How open source is eating into Oracle et al revenue pie
Not just the smaller companies, big players are also moving away from fancy products with big price tags and choosing open source software.
Bloomberg recently reported how Oracle is heavily leaning on its existing customers as it sees a slump in new product sales. Not just the smaller companies, big players are also moving away from fancy products with big price tags and choosing open source software. As open source becomes increasingly reliable, the threat looms large for Oracle and the likes. The report shows that Oracle's sales of new software licenses have declined for seven straight quarters compared with the same period a year earlier. It heavily relies on revenue from update and maintenance contracts more than from new business.
Oracle does have its open source database MySQL that counters the attack to some extent and also it's cloud computing packages that sell at high margins. But the question still remains, is that enough?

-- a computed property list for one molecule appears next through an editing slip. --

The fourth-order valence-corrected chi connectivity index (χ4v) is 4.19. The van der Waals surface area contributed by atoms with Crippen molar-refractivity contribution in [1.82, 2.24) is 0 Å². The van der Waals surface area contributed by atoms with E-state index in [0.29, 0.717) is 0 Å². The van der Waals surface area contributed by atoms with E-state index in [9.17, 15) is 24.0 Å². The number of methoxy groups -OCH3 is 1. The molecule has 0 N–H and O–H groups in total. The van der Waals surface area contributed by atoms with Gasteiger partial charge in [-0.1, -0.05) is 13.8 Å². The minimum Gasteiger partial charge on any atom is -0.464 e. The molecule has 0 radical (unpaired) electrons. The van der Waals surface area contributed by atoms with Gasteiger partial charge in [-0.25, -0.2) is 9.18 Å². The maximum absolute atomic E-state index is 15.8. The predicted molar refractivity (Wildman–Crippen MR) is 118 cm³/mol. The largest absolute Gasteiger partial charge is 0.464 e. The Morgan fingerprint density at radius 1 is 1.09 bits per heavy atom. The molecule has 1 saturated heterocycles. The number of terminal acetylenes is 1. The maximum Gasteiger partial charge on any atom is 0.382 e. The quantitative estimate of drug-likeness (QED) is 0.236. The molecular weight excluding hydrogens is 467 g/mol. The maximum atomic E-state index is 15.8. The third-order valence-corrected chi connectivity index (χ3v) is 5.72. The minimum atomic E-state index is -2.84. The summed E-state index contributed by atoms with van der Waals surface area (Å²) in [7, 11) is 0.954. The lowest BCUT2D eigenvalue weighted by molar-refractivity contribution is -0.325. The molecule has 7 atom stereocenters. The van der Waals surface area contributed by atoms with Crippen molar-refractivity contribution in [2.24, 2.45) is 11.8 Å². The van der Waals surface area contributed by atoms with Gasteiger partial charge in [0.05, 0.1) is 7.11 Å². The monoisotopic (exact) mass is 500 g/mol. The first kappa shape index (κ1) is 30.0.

IBM itself recently replaced its Siebel CRM (from Oracle) with SugarCRM that is open source.
Governments all over the world too have been adopting open source over other established players. Company executives at EnterpriseDB - that provides open source PostgreSQL-derived database management products and services, said the number of government agencies in their customer base has risen by 40% over the past year. Cost cutting seems to be the major reason for the transition.
Closer home, the Indian government has also pushed for open source software that will cut licensing costs from big companies.